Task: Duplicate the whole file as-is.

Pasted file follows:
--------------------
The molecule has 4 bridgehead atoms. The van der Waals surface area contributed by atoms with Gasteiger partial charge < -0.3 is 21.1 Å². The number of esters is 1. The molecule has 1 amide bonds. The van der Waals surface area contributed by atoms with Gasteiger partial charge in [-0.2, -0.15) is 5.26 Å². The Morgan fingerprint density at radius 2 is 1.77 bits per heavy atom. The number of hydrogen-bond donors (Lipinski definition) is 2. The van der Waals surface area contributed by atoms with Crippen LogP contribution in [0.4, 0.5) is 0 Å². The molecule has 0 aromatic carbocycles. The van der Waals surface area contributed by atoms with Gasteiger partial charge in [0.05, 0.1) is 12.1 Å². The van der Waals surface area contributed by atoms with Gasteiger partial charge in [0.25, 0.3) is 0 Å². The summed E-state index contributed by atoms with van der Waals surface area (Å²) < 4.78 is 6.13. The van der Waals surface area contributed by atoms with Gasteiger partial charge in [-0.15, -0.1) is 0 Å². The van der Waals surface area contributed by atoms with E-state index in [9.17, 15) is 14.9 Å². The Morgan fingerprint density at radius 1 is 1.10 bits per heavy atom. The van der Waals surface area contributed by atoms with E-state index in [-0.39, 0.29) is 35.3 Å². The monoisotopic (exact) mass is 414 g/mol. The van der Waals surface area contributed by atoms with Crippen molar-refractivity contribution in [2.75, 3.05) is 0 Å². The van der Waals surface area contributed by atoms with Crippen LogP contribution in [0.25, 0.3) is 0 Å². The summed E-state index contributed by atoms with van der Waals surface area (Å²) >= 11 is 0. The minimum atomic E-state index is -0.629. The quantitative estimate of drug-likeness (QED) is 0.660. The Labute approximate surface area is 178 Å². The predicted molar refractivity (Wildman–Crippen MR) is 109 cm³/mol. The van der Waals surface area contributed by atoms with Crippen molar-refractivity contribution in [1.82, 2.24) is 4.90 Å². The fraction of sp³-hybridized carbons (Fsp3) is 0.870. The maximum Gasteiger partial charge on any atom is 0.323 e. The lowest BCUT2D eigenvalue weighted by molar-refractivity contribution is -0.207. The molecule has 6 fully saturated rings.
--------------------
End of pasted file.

The molecule has 4 bridgehead atoms. The van der Waals surface area contributed by atoms with Gasteiger partial charge < -0.3 is 21.1 Å². The number of esters is 1. The molecule has 1 amide bonds. The van der Waals surface area contributed by atoms with Gasteiger partial charge in [-0.2, -0.15) is 5.26 Å². The Morgan fingerprint density at radius 2 is 1.77 bits per heavy atom. The number of hydrogen-bond donors (Lipinski definition) is 2. The van der Waals surface area contributed by atoms with Crippen LogP contribution in [0.4, 0.5) is 0 Å². The molecule has 0 aromatic carbocycles. The van der Waals surface area contributed by atoms with Gasteiger partial charge in [0.05, 0.1) is 12.1 Å². The van der Waals surface area contributed by atoms with Gasteiger partial charge in [0.25, 0.3) is 0 Å². The summed E-state index contributed by atoms with van der Waals surface area (Å²) < 4.78 is 6.13. The van der Waals surface area contributed by atoms with Gasteiger partial charge in [-0.15, -0.1) is 0 Å². The van der Waals surface area contributed by atoms with E-state index in [9.17, 15) is 14.9 Å². The Morgan fingerprint density at radius 1 is 1.10 bits per heavy atom. The van der Waals surface area contributed by atoms with E-state index in [-0.39, 0.29) is 35.3 Å². The monoisotopic (exact) mass is 414 g/mol. The van der Waals surface area contributed by atoms with Crippen molar-refractivity contribution in [2.75, 3.05) is 0 Å². The van der Waals surface area contributed by atoms with Crippen LogP contribution in [0.25, 0.3) is 0 Å². The summed E-state index contributed by atoms with van der Waals surface area (Å²) >= 11 is 0. The minimum atomic E-state index is -0.629. The quantitative estimate of drug-likeness (QED) is 0.660. The Labute approximate surface area is 178 Å². The predicted molar refractivity (Wildman–Crippen MR) is 109 cm³/mol. The van der Waals surface area contributed by atoms with Crippen molar-refractivity contribution in [1.82, 2.24) is 4.90 Å². The fraction of sp³-hybridized carbons (Fsp3) is 0.870. The maximum Gasteiger partial charge on any atom is 0.323 e. The lowest BCUT2D eigenvalue weighted by molar-refractivity contribution is -0.207. The molecule has 6 fully saturated rings.